St. Thomas Aquinas offers five arguments to prove the existence of God. These are motion, the efficient cause, possibility and necessity, the gradation of things and the governance of the world.
First of all, everything in the world is moving and changing, however there must be some outer force to make a thing move or change. Otherwise, it is only potentially moving, and an act is needed to turn the thing from potentiality to actuality. One thing cannot be the mover and moved at the same time, so there must be the first mover not liable to any other outer forces. This first mover is God.
Secondly, as Aquinas underlines, each phenomenon in the world has its cause. The causes are revealed by their effects, but the list of causes cannot be endless. Thus, there must be some first efficient cause to start the chain of all the next causes, and this first efficient cause if God.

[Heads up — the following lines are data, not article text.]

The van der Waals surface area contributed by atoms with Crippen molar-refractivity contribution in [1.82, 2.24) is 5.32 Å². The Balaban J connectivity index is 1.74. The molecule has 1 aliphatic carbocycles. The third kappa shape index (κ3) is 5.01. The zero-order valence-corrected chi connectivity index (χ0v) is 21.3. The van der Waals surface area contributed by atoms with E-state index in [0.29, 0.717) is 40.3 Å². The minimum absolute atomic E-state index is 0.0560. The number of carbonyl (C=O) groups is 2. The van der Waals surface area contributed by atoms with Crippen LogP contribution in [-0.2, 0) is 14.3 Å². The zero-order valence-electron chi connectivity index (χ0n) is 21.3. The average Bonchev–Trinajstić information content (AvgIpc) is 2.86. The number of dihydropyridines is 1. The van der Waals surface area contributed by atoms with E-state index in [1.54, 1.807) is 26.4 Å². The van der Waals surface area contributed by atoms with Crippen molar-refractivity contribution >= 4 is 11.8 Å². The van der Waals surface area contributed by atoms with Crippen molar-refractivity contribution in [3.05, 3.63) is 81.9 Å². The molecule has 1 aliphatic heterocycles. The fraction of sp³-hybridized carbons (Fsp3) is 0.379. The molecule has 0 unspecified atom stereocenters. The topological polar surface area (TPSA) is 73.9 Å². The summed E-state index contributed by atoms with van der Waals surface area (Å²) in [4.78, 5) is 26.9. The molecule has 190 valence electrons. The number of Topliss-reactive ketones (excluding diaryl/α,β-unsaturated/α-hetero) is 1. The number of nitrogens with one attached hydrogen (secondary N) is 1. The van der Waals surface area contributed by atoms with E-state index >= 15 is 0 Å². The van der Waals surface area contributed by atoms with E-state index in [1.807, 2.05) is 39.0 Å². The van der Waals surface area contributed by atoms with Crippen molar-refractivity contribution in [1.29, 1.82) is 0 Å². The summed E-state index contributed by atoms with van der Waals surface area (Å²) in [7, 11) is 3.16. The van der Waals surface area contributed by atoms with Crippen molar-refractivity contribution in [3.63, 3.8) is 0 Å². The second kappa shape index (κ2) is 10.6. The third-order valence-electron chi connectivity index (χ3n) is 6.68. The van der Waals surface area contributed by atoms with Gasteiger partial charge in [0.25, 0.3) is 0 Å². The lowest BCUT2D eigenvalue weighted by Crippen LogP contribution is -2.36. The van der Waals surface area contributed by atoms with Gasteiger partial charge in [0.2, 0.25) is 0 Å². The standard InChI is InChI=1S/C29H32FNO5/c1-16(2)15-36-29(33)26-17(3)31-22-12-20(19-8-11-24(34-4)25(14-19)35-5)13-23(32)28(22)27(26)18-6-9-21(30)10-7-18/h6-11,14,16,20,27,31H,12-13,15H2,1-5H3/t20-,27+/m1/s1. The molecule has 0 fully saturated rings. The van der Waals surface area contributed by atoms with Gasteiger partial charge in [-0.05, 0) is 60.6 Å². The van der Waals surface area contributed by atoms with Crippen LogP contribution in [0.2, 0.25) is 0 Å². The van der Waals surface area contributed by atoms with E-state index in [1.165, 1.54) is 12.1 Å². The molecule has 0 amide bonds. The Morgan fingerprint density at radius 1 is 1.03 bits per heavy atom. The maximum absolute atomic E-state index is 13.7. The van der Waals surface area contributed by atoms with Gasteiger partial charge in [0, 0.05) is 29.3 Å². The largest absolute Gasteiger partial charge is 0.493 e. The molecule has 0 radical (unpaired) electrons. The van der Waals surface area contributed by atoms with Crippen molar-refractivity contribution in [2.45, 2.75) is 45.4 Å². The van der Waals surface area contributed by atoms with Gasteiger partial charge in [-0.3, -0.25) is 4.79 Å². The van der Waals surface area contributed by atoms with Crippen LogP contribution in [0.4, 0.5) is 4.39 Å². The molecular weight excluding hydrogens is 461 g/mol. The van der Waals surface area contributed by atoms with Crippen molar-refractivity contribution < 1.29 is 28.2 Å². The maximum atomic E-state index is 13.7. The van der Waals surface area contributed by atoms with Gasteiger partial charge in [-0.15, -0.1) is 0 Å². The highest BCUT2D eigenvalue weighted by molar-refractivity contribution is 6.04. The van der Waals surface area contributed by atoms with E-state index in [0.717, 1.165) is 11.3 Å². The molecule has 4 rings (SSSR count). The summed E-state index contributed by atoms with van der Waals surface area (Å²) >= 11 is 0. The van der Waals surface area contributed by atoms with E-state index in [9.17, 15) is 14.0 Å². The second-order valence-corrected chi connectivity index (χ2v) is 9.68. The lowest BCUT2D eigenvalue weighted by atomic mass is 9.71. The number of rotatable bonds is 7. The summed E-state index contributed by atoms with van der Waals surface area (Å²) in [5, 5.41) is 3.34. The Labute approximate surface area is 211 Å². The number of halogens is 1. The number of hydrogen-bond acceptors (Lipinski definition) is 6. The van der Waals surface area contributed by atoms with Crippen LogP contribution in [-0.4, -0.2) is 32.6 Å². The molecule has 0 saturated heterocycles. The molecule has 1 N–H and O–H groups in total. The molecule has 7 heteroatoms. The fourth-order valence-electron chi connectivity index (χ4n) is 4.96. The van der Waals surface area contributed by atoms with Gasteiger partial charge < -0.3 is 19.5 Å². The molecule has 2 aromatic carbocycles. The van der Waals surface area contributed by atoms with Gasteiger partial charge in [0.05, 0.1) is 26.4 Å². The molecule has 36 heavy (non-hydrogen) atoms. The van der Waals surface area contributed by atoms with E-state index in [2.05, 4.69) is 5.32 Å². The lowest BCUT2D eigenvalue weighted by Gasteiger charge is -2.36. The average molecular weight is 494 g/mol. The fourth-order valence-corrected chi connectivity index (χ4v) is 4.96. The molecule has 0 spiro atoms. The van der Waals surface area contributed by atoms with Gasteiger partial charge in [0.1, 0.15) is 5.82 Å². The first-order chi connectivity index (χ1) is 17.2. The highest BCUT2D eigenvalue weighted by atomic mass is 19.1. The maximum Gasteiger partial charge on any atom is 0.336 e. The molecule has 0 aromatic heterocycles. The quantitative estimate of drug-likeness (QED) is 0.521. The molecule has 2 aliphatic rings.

Thirdly, each thing in nature has a potential to be or not to be, however there must be someone or something to turn the thing from non-existence to existence. “It is impossible to go on to infinity in necessary things which have their necessity caused by another” (Aquinas). So, there must be something existing by its own necessity, and this is God.
Further on, Aquinas explains that there is the gradation of things. It means that all the qualities found in things are expressed to a certain extent and they are compared to a certain ideal, or maximum. It is stressed that there must be some ultimate ideal of everything good, beautiful and virtuous, and this maximum is nothing but God.
Finally, Aquinas demonstrates how the governance of the world proves the existence of God. There are many natural bodies lacking intelligence but working for a definite end. It is concluded that they must be guided by some intelligent entity to be directed to an end, and this being is God.